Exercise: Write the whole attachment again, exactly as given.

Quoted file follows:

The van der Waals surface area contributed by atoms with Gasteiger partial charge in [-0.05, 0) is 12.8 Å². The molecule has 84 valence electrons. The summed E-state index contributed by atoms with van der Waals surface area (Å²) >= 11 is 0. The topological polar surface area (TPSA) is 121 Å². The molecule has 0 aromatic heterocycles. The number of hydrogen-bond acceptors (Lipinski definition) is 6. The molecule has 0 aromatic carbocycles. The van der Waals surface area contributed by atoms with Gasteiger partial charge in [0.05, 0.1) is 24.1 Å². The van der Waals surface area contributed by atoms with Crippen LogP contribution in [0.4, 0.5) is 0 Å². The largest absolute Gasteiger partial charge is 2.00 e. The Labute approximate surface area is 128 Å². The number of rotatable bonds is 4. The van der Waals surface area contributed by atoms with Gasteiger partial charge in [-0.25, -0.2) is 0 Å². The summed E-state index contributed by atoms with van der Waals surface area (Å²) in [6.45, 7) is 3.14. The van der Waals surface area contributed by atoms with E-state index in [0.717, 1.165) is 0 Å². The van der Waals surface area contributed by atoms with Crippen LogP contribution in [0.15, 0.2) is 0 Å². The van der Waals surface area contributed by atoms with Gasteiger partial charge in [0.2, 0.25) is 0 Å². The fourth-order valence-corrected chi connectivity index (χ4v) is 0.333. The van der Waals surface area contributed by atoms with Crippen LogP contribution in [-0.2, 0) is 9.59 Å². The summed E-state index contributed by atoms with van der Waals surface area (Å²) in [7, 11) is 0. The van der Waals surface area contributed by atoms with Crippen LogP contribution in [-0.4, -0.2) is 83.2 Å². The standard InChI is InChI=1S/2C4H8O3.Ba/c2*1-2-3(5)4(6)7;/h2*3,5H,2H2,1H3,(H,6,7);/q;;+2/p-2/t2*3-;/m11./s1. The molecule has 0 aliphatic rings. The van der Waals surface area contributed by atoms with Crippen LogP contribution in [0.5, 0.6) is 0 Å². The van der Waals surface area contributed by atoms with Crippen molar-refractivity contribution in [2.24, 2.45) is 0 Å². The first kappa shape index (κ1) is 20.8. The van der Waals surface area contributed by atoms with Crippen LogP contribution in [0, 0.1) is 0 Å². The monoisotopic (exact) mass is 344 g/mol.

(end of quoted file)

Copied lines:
The van der Waals surface area contributed by atoms with Gasteiger partial charge in [-0.05, 0) is 12.8 Å². The molecule has 84 valence electrons. The summed E-state index contributed by atoms with van der Waals surface area (Å²) >= 11 is 0. The topological polar surface area (TPSA) is 121 Å². The molecule has 0 aromatic heterocycles. The number of hydrogen-bond acceptors (Lipinski definition) is 6. The molecule has 0 aromatic carbocycles. The van der Waals surface area contributed by atoms with Gasteiger partial charge in [0.05, 0.1) is 24.1 Å². The van der Waals surface area contributed by atoms with Crippen LogP contribution in [0.4, 0.5) is 0 Å². The largest absolute Gasteiger partial charge is 2.00 e. The Labute approximate surface area is 128 Å². The number of rotatable bonds is 4. The van der Waals surface area contributed by atoms with Gasteiger partial charge in [-0.25, -0.2) is 0 Å². The summed E-state index contributed by atoms with van der Waals surface area (Å²) in [6.45, 7) is 3.14. The van der Waals surface area contributed by atoms with E-state index in [0.717, 1.165) is 0 Å². The van der Waals surface area contributed by atoms with Crippen LogP contribution in [0.15, 0.2) is 0 Å². The van der Waals surface area contributed by atoms with Gasteiger partial charge in [0.2, 0.25) is 0 Å². The fourth-order valence-corrected chi connectivity index (χ4v) is 0.333. The van der Waals surface area contributed by atoms with Crippen LogP contribution in [-0.2, 0) is 9.59 Å². The summed E-state index contributed by atoms with van der Waals surface area (Å²) in [7, 11) is 0. The van der Waals surface area contributed by atoms with Crippen LogP contribution in [-0.4, -0.2) is 83.2 Å². The standard InChI is InChI=1S/2C4H8O3.Ba/c2*1-2-3(5)4(6)7;/h2*3,5H,2H2,1H3,(H,6,7);/q;;+2/p-2/t2*3-;/m11./s1. The molecule has 0 aliphatic rings. The van der Waals surface area contributed by atoms with Crippen LogP contribution in [0.5, 0.6) is 0 Å². The van der Waals surface area contributed by atoms with Crippen molar-refractivity contribution in [2.24, 2.45) is 0 Å². The first kappa shape index (κ1) is 20.8. The van der Waals surface area contributed by atoms with Crippen LogP contribution in [0, 0.1) is 0 Å². The monoisotopic (exact) mass is 344 g/mol.